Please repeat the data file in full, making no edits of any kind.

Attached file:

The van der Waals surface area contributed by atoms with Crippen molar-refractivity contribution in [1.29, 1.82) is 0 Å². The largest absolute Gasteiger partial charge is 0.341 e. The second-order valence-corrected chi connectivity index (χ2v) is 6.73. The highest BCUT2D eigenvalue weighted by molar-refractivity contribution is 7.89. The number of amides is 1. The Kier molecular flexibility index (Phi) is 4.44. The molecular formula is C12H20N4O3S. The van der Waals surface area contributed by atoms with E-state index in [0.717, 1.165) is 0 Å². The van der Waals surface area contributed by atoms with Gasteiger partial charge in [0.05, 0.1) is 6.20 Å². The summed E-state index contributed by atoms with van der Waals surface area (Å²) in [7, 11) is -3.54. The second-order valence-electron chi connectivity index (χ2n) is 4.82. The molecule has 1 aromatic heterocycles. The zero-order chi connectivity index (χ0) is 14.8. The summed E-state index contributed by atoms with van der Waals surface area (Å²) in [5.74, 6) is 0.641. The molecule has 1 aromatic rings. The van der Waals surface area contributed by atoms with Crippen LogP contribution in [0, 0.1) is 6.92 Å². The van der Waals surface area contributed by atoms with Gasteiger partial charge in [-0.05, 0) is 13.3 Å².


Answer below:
The van der Waals surface area contributed by atoms with Crippen molar-refractivity contribution in [1.29, 1.82) is 0 Å². The largest absolute Gasteiger partial charge is 0.341 e. The second-order valence-corrected chi connectivity index (χ2v) is 6.73. The highest BCUT2D eigenvalue weighted by molar-refractivity contribution is 7.89. The number of amides is 1. The Kier molecular flexibility index (Phi) is 4.44. The molecular formula is C12H20N4O3S. The van der Waals surface area contributed by atoms with E-state index in [0.717, 1.165) is 0 Å². The van der Waals surface area contributed by atoms with Gasteiger partial charge in [0.05, 0.1) is 6.20 Å². The summed E-state index contributed by atoms with van der Waals surface area (Å²) in [7, 11) is -3.54. The second-order valence-electron chi connectivity index (χ2n) is 4.82. The molecule has 1 aromatic heterocycles. The zero-order chi connectivity index (χ0) is 14.8. The summed E-state index contributed by atoms with van der Waals surface area (Å²) in [5.74, 6) is 0.641. The molecule has 1 aromatic rings. The van der Waals surface area contributed by atoms with Crippen LogP contribution in [0, 0.1) is 6.92 Å². The van der Waals surface area contributed by atoms with Gasteiger partial charge in [-0.05, 0) is 13.3 Å².